Area men document Iowa's moths

They say they believe at least 2,500 species are in state

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MARION — Most of what’s known about moths in Iowa has been discovered by two metro-area citizen scientists.

Working together for more than 15 years, Frank Olsen of Cedar Rapids and Jim Durbin of Marion — neither of whom has formal degrees related to their endeavor — have collected and identified representatives of more than 1,800 Iowa-dwelling moth species.

“If I had known at the beginning how many moth species live in Iowa, I never would have started,” said Olsen, 66, whose interest in moths preceded Durbin’s by a few years.

Durbin, 66, said the standard wisdom in the mid-1990s was that there are about 10 times as many moth species as butterfly species in Iowa. Given that fewer than 120 butterfly species had been identified in the state, “We thought, ‘1,200 species and we’re done,’ ” Durbin said.

The self-taught lepidopterists blew by that milestone several years ago and now believe that Iowa is home to at least 2,500 moth species.

They have been identifying about 100 new species per year but expect the rate to decline as they get closer to their goal.

“The longer you look, the smaller they get,” said Durbin, referring to the fact that they have identified all the large, distinctive species and are now down to rarer, nondescript species, many of which are no longer than an eighth of an inch.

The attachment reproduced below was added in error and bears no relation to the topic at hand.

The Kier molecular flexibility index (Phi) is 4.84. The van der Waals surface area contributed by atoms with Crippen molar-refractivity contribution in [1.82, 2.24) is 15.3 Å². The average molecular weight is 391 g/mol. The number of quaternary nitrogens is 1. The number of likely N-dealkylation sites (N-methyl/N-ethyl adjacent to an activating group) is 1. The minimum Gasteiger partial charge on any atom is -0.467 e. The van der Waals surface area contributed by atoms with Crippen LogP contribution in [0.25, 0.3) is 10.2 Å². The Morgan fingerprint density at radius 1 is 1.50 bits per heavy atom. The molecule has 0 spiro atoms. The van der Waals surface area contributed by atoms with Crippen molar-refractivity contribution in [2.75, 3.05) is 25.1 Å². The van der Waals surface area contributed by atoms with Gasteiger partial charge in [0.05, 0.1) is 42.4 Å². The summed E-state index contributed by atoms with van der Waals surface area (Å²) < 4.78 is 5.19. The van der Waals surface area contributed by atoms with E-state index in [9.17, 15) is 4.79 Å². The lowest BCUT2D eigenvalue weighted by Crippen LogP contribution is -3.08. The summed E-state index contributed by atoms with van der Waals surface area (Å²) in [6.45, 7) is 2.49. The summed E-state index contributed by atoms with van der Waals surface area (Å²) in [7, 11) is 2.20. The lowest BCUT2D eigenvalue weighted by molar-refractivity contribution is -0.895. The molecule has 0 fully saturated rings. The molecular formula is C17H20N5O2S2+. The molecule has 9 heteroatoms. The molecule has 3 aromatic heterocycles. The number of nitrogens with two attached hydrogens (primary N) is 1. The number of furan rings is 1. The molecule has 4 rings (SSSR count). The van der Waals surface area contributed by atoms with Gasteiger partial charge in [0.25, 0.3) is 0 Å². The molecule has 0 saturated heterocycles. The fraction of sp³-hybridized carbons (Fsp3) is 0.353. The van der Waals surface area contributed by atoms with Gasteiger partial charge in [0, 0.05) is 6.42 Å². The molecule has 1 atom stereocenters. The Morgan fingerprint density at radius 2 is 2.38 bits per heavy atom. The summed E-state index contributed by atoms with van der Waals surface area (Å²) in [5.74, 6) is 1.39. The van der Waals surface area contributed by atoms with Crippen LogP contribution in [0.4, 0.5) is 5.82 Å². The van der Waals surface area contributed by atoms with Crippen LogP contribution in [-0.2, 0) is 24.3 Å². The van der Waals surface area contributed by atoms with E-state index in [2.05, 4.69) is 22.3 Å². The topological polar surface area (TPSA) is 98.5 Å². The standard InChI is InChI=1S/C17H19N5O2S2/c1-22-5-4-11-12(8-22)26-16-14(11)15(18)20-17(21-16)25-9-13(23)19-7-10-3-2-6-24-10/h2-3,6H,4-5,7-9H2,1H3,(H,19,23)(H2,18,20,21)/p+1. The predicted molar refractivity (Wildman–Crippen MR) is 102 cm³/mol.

The outliers are hard to find and often even harder to identify. Magnification and considerable research are often required to pinpoint distinguishing features, they said.

Since almost all moths are nocturnal, collection efforts are almost always conducted at night, according to Olsen, who spent much of Wednesday evening collecting moths in Shimek State Forest in southeast Iowa.

Typically they hang a white sheet in the woods and activate a battery-powered light fixture that includes a fluorescent tube and an ultraviolet tube — in essence, a black light of the type once used to illuminate psychedelic posters.

Attracted by the light, moths land on the sheet, where Olsen and Durbin photograph and collect them.

“The light also attracts opossums, skunks, park rangers and deputy sheriffs, which makes for some pretty interesting evenings,” Durbin said.

In what Olsen describes as a “museum quality display,” Durbin has about 15,000 mounted and preserved specimens stored in 120 specialized drawers. Olsen has an additional 6,500. They have taken a combined 29,000 moth photos and posted 28,000 records in a moth database available at

Their collections include representatives of 57 of the 74 moth families known in the United States.

Olsen estimates they have invested at least half an hour in each of the 28,000 moth records they have compiled. That includes finding the moth, photographing it, mounting it, identifying it and posting data on their website. Spreading the

Their joint effort equates to seven 2,000-hour work years, all accomplished as volunteers in service to the establishment of a scientific record that will prove valuable to the investigators who come after them. They hope their labor of love will inspire others to pick up where they eventually leave off, they said.

While many people recognize the beauty of some of the better known moths, such as the luna, sphinx and cecropia, few are familiar with the intricate markings and exotic colors of many lesser known species.

“They fly at night, when they are seldom seen. Why are they so pretty?” Olsen wonders.

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